BABA: Talib Kweli Pens “Why I Left The Major Label System”
It’s been a little while since I’ve had anything to contribute to our Be A Better Artist series, and this piece penned by Talib Kweli is definitely one that is relevant to that. You can read a little bit from the article below, but make sure to head over to Cuepoint to check the entire article, which has a lot more to it than what I shared below.
Full disclosure: I am an analog dude. I am “mature” enough to remember a time before the internet was prevalent in our daily lives. I dropped out of school to start my career before laptops replaced spiral notebooks. My first foray into cyberspace was visiting a chatroom on The Roots’ Okayplayer.com in 2004, and I learned a swift lesson in internet etiquette when I was trolled by anonymous fans for putting out an album they did not like, Beautiful Struggle. Also, I am aware that my use of the word cyberspace makes me sound like a character from the movie The Lawnmower Man.
Regardless of my lack of knowledge about how the internet worked, I have always maintained a large online fan base, due in no small part to the wonderful folks who run OkayPlayer. Early in my career they included me as a flagship artist on their site, placing me in the company of seminal acts like The Roots, Common, D’Angelo, Slum Village, Bahamadia and more. To this day I continue to be associated with this group of artists in the minds of many.
These associations, along with a good work ethic, a focus on music that has a message and a willingness to embrace new sounds while staying true to the sound that I’ve been successful with, helped me to remain relevant in an ever-changing market for a long time. However by 2008, it was no longer enough to let someone else control my online presence. As the music industry began to drastically decline, partially due to an ignorance about how the internet worked, it became clear to me that I’d better gain control over how I was being marketed and promoted digitally.
Myspace is what got me online in a real way. Their focus on music as a connector of ‘friends” made perfect sense for artists with an independent mentality, and I flourished there. Once I began to spend a lot of time connecting with fans on Myspace, I noticed my shows selling out more consistently. I was able to create an awareness around what I was doing that fans hadn’t been able to attain in a while. After the indie label that I started my career with, Rawkus Records, was swallowed and then eventually evaporated, the major labels I found myself doing business with had no clue how to market and promote me, so they would often not even attempt to. It’s easier to sell things that are placed in neat little packages and boxes, and no one could figure out what box to put me in. Myspace allowed me to reach my niche fans directly for free, rather than have some label invest hundreds of thousands trying to canvas the entire market.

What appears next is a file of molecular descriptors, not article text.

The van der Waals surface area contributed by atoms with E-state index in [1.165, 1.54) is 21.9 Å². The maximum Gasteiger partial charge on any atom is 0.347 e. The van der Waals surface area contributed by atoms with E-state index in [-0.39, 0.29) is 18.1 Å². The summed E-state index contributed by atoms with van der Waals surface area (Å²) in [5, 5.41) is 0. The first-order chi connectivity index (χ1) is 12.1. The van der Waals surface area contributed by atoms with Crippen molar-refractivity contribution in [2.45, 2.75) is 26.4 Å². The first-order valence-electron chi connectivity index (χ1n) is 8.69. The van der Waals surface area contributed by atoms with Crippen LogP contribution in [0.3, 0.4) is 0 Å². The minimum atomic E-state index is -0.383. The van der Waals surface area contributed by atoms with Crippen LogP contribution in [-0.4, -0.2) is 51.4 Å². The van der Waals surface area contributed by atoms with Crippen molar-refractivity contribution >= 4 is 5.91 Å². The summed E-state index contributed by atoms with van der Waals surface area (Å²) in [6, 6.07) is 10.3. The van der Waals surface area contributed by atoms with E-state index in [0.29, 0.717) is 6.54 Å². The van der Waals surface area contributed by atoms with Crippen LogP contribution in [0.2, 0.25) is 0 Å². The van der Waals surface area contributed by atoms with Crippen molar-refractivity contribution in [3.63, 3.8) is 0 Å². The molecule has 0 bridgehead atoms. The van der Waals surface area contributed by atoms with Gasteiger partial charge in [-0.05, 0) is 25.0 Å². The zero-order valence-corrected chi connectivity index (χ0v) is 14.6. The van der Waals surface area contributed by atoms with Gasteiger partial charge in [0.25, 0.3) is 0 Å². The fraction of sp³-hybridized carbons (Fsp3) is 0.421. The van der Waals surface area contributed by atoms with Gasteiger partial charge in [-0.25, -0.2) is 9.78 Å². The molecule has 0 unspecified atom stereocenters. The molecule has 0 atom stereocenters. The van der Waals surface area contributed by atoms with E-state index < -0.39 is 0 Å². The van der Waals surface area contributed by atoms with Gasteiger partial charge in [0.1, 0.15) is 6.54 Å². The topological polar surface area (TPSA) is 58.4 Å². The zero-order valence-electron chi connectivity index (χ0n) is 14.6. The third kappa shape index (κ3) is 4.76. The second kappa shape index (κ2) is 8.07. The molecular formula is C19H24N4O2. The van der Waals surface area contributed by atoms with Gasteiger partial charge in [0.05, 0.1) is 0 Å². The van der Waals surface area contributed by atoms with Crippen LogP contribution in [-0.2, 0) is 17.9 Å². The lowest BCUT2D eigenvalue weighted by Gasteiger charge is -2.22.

In 2006, I dropped a collaborative project with acclaimed producer Madlib called Liberation, for free on my Myspace page, as a thank you for my truest fans. At this time, rappers were dropping free mixtapes where they were rapping over established hits, but hardly any artists signed to major labels dropped free albums. It wasn’t a thing. This free album galvanized the die hards and set the stage for 2007’s Eardrum, which featured guests as diverse as Justin Timberlake, Norah Jones, KRS-One and Jean Grae, which I also promoted heavily thru Myspace. But I knew that the social networking site would not be around forever.
After watching Warner Bros Records drop the ball on the follow up to my Train of Thought album with Hi Tek as Reflection Eternal, 2010’s Revolutions Per Minute, I decided that I no longer wanted to be associated with major record labels. In 2011, I got with Dru Ha and Noah of Duck Down Records— an underground label that I had been a fan of since a teenager that found ways to make money staying true to their aesthetic, even as the marketplace became increasingly fickle. Dru and Noah run a record pool for DJs called 1200 Squad, but they also were starting a distribution service called 3D. When I came to them to ask them to help promote the singles I was planning to release thru my newly-formed label, Javotti Media, they suggested allowing 3D to distribute the album. It was called Gutter Rainbows. It cost me 20,000 dollars to create, it dropped in February of 2011, and by May of that year I had tripled my investment. READ MORE HERE